(567c) Ideas As a Process Intensification Tool Applied to Process Networks Containing Membrane Reactors

Authors: 
Pichardo, P., UCLA
Manousiouthakis, V., University of California Los Angeles, Los Angeles
Process intensification is a strategy that can make dramatic reductions (order 100 or more) in the size of a chemical plant while meeting production objectives1. More recently, process intensification can be defined as “any chemical engineering development that leads to substantially smaller, cleaner, and more energy efficient technology2”. In this work, the Infinite-DimEnsionAl State-space (IDEAS) conceptual framework is employed as a process intensification activity applied to process networks containing membrane reactors. The IDEAS framework enables a broad search of the design state-space to identify optimal process networks through the formulation of linear programs. This framework can assess fundamental performance limitations of networks of technologies under consideration in order to identify intensified designs. The IDEAS methodology for membrane containing networks will be applied to a case study featuring natural gas based hydrogen production, where energy efficiency will be intensified.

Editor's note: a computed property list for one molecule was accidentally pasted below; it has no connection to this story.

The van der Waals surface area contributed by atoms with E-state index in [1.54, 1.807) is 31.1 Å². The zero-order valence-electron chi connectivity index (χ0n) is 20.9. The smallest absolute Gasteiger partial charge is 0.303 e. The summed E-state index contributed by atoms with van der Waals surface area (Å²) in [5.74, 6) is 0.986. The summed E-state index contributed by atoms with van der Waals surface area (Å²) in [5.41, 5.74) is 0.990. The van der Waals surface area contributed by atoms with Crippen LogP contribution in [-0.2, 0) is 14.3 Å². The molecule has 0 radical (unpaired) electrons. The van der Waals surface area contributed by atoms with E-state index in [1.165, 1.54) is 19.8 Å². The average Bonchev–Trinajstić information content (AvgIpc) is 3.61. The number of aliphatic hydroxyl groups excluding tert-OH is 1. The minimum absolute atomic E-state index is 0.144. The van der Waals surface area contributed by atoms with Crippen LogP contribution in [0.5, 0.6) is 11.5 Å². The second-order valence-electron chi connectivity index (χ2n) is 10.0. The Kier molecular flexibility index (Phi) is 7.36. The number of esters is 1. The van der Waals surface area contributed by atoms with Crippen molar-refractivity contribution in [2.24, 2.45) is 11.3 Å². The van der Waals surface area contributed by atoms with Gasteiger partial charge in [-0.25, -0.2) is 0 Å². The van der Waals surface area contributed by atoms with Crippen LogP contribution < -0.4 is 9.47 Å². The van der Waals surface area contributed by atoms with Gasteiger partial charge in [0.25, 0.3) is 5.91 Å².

Membrane reactors are an emerging technology in the steam-methane reforming (SMR) process; these reactors typically involve simultaneous reaction and separation3. The biggest advantage of this technology is that it allows in situ separation, which gives rise to a high-purity product. This is particularly useful in driving the forward reaction of equilibrium limited reactions, as product is continuously removed from the reactor. The use of equilibrium reactor models allows for the search of intensified designs to be carried out in the lower-dimensional space of atomic fraction ratios, rather than the space of species mole fractions.

The process network considered will feature pressure changing devices, equilibrium reactors, a heat exchange network, flash separators, ideal separators, and membrane reactors. Operating and capital cost studies are all presented to determine the process network’s cost relative to traditional steam methane reforming.

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